Us folks who are working /have worked in remote and wilderness areas are well served and draw comfort from the presence of the dedicated crews who fly the emergency aircraft and choppers.

    All the best with your recovery.

  5. Andrew_D

    Andrew_D Senior Member

    Oct 20, 2012
    Newdale, Manitoba, Canada
    Local senior passed a couple of years ago and during the eulogy I learned that when he was being operated on in later years, doctors found a large benign growth in his abdomen. They removed it since they were in there anyways and sent it away for analysis. Nobody thought anything of it. When they got the report back, turns out this guy's appendix had ruptured at some point and his body had formed some type of seal encasing the appendix and the toxins. When questioned, he remembered being quite sick for a few days when he was 8-10 years old, but got better so nobody thought anything of it!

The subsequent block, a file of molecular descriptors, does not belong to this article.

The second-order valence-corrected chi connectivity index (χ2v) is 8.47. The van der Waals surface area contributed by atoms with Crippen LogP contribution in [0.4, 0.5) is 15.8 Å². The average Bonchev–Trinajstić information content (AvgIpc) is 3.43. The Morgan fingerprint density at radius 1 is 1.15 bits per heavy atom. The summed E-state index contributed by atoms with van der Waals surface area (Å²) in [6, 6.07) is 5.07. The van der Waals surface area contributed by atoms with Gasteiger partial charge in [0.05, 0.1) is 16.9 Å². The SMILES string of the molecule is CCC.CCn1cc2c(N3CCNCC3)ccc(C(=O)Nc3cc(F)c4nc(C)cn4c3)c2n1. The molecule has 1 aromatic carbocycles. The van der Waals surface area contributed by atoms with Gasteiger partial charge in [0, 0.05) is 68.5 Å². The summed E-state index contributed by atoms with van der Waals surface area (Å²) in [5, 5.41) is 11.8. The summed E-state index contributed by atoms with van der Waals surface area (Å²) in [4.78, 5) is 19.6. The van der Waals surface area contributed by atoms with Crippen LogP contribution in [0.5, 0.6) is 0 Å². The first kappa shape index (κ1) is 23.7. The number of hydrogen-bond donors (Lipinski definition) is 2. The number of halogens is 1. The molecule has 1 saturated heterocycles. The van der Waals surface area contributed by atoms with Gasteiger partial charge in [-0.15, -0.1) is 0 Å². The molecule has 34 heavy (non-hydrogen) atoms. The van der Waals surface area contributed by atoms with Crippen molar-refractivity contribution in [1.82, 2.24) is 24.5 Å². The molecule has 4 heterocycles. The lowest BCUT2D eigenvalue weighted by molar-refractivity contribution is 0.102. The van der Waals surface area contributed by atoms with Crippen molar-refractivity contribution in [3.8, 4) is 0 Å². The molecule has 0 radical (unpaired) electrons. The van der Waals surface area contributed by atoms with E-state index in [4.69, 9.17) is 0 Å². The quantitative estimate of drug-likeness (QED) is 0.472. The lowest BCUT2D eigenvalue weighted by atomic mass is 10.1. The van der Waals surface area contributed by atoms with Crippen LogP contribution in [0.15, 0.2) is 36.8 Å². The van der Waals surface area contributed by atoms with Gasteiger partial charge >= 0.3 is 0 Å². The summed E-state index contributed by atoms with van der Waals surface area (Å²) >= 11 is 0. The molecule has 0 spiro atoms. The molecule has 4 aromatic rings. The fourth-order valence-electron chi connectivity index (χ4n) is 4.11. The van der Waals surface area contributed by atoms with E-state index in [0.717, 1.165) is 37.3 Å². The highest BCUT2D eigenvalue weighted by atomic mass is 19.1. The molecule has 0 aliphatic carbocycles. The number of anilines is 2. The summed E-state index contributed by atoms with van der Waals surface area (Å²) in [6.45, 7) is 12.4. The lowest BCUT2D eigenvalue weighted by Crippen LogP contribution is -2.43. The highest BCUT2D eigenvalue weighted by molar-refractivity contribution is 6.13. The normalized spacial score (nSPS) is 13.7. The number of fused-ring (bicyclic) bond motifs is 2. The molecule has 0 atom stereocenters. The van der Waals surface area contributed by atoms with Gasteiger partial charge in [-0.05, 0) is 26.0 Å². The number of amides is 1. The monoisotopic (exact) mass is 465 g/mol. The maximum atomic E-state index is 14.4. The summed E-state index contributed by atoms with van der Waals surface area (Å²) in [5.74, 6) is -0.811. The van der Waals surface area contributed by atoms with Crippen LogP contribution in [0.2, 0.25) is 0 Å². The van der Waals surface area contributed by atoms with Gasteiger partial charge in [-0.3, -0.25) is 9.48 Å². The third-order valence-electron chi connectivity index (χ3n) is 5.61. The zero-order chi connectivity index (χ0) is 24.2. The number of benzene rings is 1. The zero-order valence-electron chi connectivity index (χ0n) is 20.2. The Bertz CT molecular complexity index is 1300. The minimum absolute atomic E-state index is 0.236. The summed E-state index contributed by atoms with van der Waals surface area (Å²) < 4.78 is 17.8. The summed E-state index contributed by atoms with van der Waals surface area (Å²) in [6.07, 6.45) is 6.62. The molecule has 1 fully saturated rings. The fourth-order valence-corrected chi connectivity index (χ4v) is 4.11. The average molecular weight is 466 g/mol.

6. 95zIV

    95zIV Senior Member

    Mar 12, 2006
    RR Contractor Super.
    Cincinnati, OH

    It's good to hear you made it through and are coming along with your recovery.

    Mine took 3 weeks and my scar is a WHOLE LOT smaller then yours is. I completely understand the doubled up in pain, 7 years old I stayed home from school with "stomach pains". Later that night, 9-10 pm, my mom decided it was time to take me to see the doctor, it was just getting worse. She got me to the hospital, they checked me out and WHAM! into surgery. I had gotten lucky, they figured another half an hour or so and I'd have had a burst appendix.

    Mine wasn't the experience that yours was, and I sure can say, that doesn't sound like something I'd have enjoyed.